In Lynchburg, Virginia, for a speaking engagement, I have stopped by Jubal Early’s gravesite to pay my respects. It is grudging respect, to be sure—but I cannot deny he has been a formidable foe. Certainly, time has proven Jubal Early to be the Confederacy’s ablest defender.
And that has little to do with the battlefield.
“Old Jube” indeed had his ups and downs as a commander, but he’s generally remembered as an aggressive, effective leader who, late in the war, was totally outnumbered (and, some would argue, outmatched). His legendary irascibility earned him the moniker Lee’s “Bad Old Man”—reportedly the only man known to swear in front of the commander. Lee not only tolerated it but rewarded Early’s aggressiveness on the battlefield with greater and greater responsibility.
He saved the Confederate right flank at Fredericksburg through personal initiative and disobedience of orders—something normally looked harshly upon by his superior, Stonewall Jackson. Hard to crack down on a man who saves the army, though.
During the Chancellorsville campaign, Robert E. Lee entrusted Early with protecting the Confederate’s rear in Fredericksburg. His holding action kept the Federal VI Corps from executing a pincer movement on Lee’s army, although missed opportunities plagued both forces on the forgotten front.
At Gettysburg, Early failed to act in a timely fashion to once again secure the Confederate flank, demurring when given a direct order to take Culp’s Hill. When that missed opportunity eventually proved to contribute to the Confederate failure at the battle, Early threw his superior, Richard Ewell, under the proverbial bus.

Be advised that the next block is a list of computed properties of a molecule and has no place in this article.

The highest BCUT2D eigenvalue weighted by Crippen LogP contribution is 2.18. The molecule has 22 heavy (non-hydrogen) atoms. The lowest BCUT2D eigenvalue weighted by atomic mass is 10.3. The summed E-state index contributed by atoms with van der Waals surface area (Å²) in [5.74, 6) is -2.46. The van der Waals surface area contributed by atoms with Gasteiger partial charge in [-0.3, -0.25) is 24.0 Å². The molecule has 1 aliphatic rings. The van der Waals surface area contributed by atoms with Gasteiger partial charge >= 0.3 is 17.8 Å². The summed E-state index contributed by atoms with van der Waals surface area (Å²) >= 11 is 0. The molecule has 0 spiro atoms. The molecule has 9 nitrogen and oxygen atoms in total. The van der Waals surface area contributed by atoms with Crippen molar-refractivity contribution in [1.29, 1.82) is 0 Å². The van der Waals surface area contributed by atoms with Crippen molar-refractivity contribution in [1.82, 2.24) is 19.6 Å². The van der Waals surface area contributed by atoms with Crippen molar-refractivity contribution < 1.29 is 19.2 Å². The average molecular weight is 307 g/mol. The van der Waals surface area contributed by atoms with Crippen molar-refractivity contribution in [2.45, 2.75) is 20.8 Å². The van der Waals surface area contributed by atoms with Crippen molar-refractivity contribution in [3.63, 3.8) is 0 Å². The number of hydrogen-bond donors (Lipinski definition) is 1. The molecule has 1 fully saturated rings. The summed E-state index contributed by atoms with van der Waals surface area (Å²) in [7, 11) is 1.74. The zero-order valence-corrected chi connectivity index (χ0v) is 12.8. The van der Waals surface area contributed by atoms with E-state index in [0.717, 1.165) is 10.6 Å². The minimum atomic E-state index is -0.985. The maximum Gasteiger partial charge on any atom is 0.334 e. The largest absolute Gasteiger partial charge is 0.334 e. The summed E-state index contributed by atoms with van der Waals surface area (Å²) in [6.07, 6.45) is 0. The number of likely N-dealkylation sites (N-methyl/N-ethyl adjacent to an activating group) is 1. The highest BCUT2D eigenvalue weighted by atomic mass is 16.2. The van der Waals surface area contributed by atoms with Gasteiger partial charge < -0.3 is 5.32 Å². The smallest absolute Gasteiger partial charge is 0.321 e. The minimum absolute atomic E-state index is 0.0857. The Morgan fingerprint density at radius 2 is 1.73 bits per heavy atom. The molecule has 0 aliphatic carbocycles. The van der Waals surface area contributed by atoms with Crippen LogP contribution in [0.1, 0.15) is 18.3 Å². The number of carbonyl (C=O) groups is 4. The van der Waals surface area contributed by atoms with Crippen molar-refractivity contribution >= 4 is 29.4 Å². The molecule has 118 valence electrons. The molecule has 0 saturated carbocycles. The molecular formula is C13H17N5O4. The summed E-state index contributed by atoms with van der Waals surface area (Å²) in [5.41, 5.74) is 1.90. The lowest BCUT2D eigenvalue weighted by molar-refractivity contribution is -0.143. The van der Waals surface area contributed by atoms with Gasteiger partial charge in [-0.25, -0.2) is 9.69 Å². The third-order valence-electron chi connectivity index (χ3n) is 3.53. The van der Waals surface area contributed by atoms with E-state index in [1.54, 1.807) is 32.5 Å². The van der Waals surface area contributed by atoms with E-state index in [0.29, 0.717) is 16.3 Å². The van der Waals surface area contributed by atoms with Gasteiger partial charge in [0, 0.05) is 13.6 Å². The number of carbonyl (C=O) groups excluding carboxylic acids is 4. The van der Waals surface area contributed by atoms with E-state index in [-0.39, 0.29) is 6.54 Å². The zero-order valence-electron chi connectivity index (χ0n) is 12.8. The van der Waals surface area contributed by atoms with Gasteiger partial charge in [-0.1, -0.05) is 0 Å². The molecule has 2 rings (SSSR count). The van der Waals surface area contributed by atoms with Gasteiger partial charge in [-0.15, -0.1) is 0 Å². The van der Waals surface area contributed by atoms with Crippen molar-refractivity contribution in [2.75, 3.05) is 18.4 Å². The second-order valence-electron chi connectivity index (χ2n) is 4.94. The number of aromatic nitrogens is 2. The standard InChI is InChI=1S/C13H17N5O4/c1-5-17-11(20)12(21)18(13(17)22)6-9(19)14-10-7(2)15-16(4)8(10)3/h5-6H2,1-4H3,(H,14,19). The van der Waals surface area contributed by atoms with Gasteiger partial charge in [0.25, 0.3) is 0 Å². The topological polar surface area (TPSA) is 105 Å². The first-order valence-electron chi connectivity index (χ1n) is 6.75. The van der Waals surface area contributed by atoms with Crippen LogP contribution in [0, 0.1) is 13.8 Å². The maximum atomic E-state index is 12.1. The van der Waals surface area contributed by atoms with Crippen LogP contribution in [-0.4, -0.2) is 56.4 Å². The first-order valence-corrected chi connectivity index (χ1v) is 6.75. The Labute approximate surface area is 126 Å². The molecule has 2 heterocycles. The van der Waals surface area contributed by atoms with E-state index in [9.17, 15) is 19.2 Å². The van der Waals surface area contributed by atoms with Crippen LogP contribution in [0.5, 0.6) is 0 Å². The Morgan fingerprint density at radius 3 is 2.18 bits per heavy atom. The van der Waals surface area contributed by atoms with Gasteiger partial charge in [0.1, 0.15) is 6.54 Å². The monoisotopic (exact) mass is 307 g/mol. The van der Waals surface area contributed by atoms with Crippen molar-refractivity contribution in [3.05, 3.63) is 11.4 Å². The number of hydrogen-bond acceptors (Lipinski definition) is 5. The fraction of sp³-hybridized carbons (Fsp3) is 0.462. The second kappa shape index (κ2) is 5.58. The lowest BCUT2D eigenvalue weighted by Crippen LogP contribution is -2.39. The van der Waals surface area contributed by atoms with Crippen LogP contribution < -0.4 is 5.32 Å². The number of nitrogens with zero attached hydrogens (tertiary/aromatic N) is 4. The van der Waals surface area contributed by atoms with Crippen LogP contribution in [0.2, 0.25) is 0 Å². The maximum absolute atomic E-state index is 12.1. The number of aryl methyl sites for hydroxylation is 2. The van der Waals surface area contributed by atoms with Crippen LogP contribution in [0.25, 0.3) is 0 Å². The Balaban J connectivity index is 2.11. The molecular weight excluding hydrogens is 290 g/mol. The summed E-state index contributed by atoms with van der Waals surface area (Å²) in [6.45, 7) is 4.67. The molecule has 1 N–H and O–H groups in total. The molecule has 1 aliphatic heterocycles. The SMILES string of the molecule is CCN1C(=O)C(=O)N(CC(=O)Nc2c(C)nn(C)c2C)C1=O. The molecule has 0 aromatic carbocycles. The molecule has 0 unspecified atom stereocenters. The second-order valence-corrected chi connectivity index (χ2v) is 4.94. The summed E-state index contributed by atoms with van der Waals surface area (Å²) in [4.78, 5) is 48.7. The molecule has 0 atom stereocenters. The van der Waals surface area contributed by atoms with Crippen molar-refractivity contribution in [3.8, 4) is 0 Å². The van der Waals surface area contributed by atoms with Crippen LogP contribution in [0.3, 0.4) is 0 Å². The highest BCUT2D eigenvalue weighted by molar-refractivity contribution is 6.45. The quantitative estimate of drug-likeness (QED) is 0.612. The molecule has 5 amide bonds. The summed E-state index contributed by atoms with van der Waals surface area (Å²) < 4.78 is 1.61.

When Longstreet suffered a debilitating wound during the battle of the Wilderness, Early was runner up as his replacement—a post that went to Richard Anderson. But Early got his chance days later when Third Corps commander A. P. Hill fell ill and Lee tapped early as the temporary replacement. Early finally got a permanent corps command when Richard Ewell fell ill after the fight at the North Anna River.
In the summer of ’64, Early and his men went on an independent mission, first to defend Lynchburg and then the Shenandoah Valley—and then on threaten Washington. A delay at Monocacy in mid July prevented him from getting into the Federal capital, which in turn proved to be the turning point of the campaign. Renewed Federal efforts against him, led by Phil Sheridan, resulted in a series of defeats, although Early’s own cavalry proved to be as much of a problem as Sheridan. With the fabled Confederate Second Corps in ruins by the end of October, Early had little more than a shadow of his command left to him throughout the winter. In March of 1865, even that was scattered to the winds by George Custer.
“While my own confidence in your ability, zeal, and devotion to the cause is unimpaired,” Lee wrote to him then, “I have nevertheless felt that I could not oppose what seems to be the current of opinion, without injustice to your reputation and injury to the service. I therefore felt constrained to endeavor to find a commander who would be more likely to develop the strength and resources of the country, and inspire the soldiers with confidence.” Subordinate John Brown Gordon, with whom Early had long had a testy relationship, replaced him in command.
That rise and fall alone provides plenty of fodder for examination, and for those pre-disposed, much to admire. To be honest, though, I don’t have strong feelings about Old Jube one way or another.
The reasons I grudgingly respect him begins when his military career ends. When Lee removed him, Early understood the move as inevitable and accepted it with good grace. That went a long way toward establishing an argument Early would ever after make: the infallibility of Robert E Lee. Early even made himself subservient to that idea, which he explored extensively in his own postwar writings and defended vehemently anytime anyone else dared assail it in theirs.